Shazam - “A wizard is never late”

Tue 06 October 2015 Written by Evi
Evi

A Wizard is Never Late 

 

Written by Evi

 

Shazam: The story of how to make magic happen

 

Shazam, the onomatopoeic expression, elicits wizardly, magical ideas. It’s also the name of an app millions of people use to identify songs they’re listening to. Soon it will be “a way for people to explore and connect with the world around them”, as CEO Rich Riley stated last August before the company unveiled the latest feature that has taken brands by storm: visual recognition.

The company’s numbers are impressive: over 100 million monthly users, 500 million downloads, recent investment of $30 million and a valuation in excess of $1 billion. However, the original founders did not cry ‘Shazam’ and conjure a magical, overnight success. In fact, they went through years of toil before finding their hockey stick.

Here we’ve put together the seven challenges Chris Barton, Dhiraj Mukherjee, Philip Inghelbrecht and Avery Wang overcame before turning Shazam into the global success we know today - their relentless spirit should inspire you not to give up on your ideas! With the right team, a thought-through plan and large doses of irrational persistence, everything can be possible, including your app.

Challenge #1: Have an idea ahead of its time

For years, Shazam founder Chris Barton kept a playlist of good music he encountered. “The music moment”, as he calls it, arrived in the car, the shower, at a restaurant, the middle of a party and all he could do was scribble a verse or two to later trace the words to their source. It was only during one of the many blue sky sessions he held while studying at the London Business School he envisaged creating a business that would help him find these songs faster. That ‘something’ was Shazam, although 1999 was not yet blessed with the sound recognition technology Chris needed to realize his vision.

Challenge #2: Be told you’re mad by Tech Geniuses

Once Chris, Dhiraj and Philip had diligently mapped their idea, they set out to headhunt the audio signal processing genius they so clearly needed in their team. The three met with great minds working at Stanford and MIT only to discover that one expert after the other thought their idea impossible. Pattern recognition amongst background noise against database scale was ‘a problem too hard to solve’. That, of course, was before they met Avis, who also believed finding the right algorithm was incredibly difficult, however, like all pioneers, he tried, tried and succeeded.

 

Challenge #3: Crack the code and find yourself working with a Nokia 3610

So Avis cracked the code. He invented the algorithm that could convert wave samples into audio fingerprints and match those to similar items in databases no matter the quality or ambient conditions. Absolute genius! Now the team simply had to put this new technology into mobile phones so users could have their truly satisfying “music moment”. The problem? It was the early 2000s and the coolest phone on the market was the Nokia 3210…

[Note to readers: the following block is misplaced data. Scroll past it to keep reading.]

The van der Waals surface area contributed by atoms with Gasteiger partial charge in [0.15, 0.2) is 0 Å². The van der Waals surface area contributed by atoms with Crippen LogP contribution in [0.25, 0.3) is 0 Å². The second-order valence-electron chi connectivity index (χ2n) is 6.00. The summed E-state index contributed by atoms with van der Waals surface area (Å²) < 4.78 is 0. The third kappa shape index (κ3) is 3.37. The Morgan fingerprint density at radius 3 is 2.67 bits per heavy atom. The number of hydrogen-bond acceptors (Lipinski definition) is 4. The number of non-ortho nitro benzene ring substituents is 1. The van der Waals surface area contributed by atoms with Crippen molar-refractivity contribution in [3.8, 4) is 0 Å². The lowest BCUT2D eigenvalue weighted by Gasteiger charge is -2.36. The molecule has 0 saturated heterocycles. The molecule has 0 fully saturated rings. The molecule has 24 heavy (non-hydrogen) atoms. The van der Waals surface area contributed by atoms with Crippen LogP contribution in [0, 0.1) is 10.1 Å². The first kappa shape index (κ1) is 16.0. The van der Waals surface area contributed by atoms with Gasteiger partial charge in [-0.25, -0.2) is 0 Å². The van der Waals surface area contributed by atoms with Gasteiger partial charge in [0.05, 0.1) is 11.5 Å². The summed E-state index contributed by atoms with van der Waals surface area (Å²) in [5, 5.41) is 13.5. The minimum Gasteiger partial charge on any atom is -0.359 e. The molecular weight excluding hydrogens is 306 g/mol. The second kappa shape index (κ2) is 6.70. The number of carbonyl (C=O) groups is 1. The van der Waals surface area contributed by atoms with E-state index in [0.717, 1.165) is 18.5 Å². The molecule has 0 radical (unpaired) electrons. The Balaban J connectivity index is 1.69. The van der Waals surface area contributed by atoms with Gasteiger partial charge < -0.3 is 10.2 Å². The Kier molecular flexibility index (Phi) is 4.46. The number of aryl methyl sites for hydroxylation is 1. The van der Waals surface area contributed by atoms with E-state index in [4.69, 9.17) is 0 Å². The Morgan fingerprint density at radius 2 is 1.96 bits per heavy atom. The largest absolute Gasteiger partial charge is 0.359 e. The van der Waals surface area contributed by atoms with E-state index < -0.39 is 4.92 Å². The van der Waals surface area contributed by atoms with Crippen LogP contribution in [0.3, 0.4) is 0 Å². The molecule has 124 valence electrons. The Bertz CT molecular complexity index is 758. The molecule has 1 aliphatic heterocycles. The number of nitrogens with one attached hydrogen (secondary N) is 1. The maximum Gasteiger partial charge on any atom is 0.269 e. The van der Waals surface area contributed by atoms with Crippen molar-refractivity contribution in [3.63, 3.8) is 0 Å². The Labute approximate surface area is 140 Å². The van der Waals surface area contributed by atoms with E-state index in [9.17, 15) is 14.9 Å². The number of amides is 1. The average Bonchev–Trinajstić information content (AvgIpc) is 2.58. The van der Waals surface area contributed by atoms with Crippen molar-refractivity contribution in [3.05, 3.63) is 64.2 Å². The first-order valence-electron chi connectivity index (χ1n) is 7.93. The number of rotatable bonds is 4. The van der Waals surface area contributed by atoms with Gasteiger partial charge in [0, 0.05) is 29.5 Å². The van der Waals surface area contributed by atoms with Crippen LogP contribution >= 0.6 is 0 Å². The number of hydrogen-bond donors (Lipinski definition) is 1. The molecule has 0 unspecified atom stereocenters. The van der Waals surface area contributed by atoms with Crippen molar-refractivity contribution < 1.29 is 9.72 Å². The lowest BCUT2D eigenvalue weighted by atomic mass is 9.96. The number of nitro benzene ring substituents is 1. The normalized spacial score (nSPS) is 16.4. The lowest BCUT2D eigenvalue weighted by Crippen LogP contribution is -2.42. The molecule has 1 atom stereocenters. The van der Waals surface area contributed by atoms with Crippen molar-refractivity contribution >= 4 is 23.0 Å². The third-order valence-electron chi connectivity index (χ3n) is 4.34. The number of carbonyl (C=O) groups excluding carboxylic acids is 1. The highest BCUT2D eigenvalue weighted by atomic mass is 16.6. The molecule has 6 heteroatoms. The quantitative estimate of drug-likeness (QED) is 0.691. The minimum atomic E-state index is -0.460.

Challenge #4: Win over mobile operators

Of course this little technical challenge didn’t stop the team. They set up an Interactive Voice Response System which users could dial, hold the phone towards the music and after just 15 seconds expect an SMS with the name of the song and artist. The number had to be simple enough for users to remember, thus “2580” was chosen. Why? It’s the only four digit number that’s s straight line on the keypad. Bravo once more! However, will all UK mobile operators come on board? Surely you know the answer by now.

 

Challenge #5: Make your own digital database and cloud system

Keep in mind that Shazam was out there before the App Store had been invented, before smartphones were in the shops, before streaming was possible, before iTunes was a reality. There were no digital databases of available songs and no Amazon cloud storage. Still, these guys built the software capable of fingerprinting every song they wished, plus they also managed to make their own rudimentary but functional cloud system. When they launched Shazam in 2002, they had 1.7 million songs available and the whole kaboodle worked! Shazam!

 

Challenge #6: Change users’ behaviors

Once the technology was ready, the team just needed users. Easy? Yeah right. Particularly tricky when customers are unaccustomed to dialing a strange number and parting with 50 pence for the privilege. Again, building a consumer base was an uphill struggle but with the right marketing and a couple of graceful press reviews the team once more achieved the impossible.

 

Challenge #7: Find investment

So it was the early 2000s, the internet bubble had just burst and venture capitalists were not investing in consumer focused businesses. Our story of Shazam proves to us clearly that anyone willing to persevere will succeed. Finally, with the advent of Apple’s App Store, the trials of Shazam brought untold success. 

 

So, the question remains, how will you pull the rabbit from your hat?

 

Shazam by the numbers:

  • It’s been around for more than 10 years
  • It crossed 100 million monthly active mobile users in 2014
  • A new 14 million join them each month
  • More than 500 million people have Shazam on their phones
  • This huge user base Shazams more than 20 million times per day
  • Shazam’s technology has been used to identify 15 billion songs to this day
  • Over 400,000 digital song are sold each day via Shazam. That’s approximately 7% of all downloaded music on a global basis
  • On the last investment round, Shazam raised $30 million
  • The company has been valuated at over $1 billion
  • Headquartered in London, the company has offices in 7 other cities including New York, Sydney and Detroit